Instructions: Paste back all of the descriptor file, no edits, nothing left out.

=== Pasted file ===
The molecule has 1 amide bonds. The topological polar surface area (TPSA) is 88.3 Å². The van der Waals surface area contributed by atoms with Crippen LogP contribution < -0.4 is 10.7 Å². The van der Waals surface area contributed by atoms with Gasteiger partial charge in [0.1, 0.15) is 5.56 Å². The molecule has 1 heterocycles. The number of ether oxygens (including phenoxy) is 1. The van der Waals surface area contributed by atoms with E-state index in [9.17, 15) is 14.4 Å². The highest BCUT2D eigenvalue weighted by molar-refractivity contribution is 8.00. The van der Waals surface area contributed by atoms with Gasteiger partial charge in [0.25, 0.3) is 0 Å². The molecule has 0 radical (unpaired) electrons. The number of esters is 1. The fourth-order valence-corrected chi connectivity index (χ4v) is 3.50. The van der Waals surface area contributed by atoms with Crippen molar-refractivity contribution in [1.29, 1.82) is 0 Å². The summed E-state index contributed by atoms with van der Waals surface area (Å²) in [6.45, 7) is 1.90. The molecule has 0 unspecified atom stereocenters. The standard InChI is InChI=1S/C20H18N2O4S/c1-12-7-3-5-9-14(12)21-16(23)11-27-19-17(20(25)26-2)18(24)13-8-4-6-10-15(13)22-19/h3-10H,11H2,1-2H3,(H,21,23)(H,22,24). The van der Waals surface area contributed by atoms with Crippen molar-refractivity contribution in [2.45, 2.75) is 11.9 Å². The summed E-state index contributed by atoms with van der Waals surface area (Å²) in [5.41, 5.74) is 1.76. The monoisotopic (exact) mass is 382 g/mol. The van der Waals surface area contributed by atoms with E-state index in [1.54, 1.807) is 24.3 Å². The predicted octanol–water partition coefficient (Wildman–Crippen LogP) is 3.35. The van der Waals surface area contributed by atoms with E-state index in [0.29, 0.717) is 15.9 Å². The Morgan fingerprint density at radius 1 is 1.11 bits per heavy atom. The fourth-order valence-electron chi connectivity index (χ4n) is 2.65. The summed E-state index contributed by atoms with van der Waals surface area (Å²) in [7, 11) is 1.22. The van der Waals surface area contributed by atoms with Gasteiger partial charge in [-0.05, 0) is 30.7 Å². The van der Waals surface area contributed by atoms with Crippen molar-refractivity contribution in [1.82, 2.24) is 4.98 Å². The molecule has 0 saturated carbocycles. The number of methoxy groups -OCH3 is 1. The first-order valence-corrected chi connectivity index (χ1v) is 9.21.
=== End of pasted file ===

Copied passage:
The molecule has 1 amide bonds. The topological polar surface area (TPSA) is 88.3 Å². The van der Waals surface area contributed by atoms with Crippen LogP contribution < -0.4 is 10.7 Å². The van der Waals surface area contributed by atoms with Gasteiger partial charge in [0.1, 0.15) is 5.56 Å². The molecule has 1 heterocycles. The number of ether oxygens (including phenoxy) is 1. The van der Waals surface area contributed by atoms with E-state index in [9.17, 15) is 14.4 Å². The highest BCUT2D eigenvalue weighted by molar-refractivity contribution is 8.00. The van der Waals surface area contributed by atoms with Gasteiger partial charge in [0.25, 0.3) is 0 Å². The molecule has 0 radical (unpaired) electrons. The number of esters is 1. The fourth-order valence-corrected chi connectivity index (χ4v) is 3.50. The van der Waals surface area contributed by atoms with Crippen molar-refractivity contribution in [1.29, 1.82) is 0 Å². The summed E-state index contributed by atoms with van der Waals surface area (Å²) in [6.45, 7) is 1.90. The molecule has 0 unspecified atom stereocenters. The standard InChI is InChI=1S/C20H18N2O4S/c1-12-7-3-5-9-14(12)21-16(23)11-27-19-17(20(25)26-2)18(24)13-8-4-6-10-15(13)22-19/h3-10H,11H2,1-2H3,(H,21,23)(H,22,24). The van der Waals surface area contributed by atoms with Crippen molar-refractivity contribution in [2.45, 2.75) is 11.9 Å². The summed E-state index contributed by atoms with van der Waals surface area (Å²) in [5.41, 5.74) is 1.76. The monoisotopic (exact) mass is 382 g/mol. The van der Waals surface area contributed by atoms with E-state index in [1.54, 1.807) is 24.3 Å². The predicted octanol–water partition coefficient (Wildman–Crippen LogP) is 3.35. The van der Waals surface area contributed by atoms with E-state index in [0.29, 0.717) is 15.9 Å². The Morgan fingerprint density at radius 1 is 1.11 bits per heavy atom. The fourth-order valence-electron chi connectivity index (χ4n) is 2.65. The summed E-state index contributed by atoms with van der Waals surface area (Å²) in [7, 11) is 1.22. The van der Waals surface area contributed by atoms with Gasteiger partial charge in [-0.05, 0) is 30.7 Å². The van der Waals surface area contributed by atoms with Crippen molar-refractivity contribution in [1.82, 2.24) is 4.98 Å². The molecule has 0 saturated carbocycles. The number of methoxy groups -OCH3 is 1. The first-order valence-corrected chi connectivity index (χ1v) is 9.21.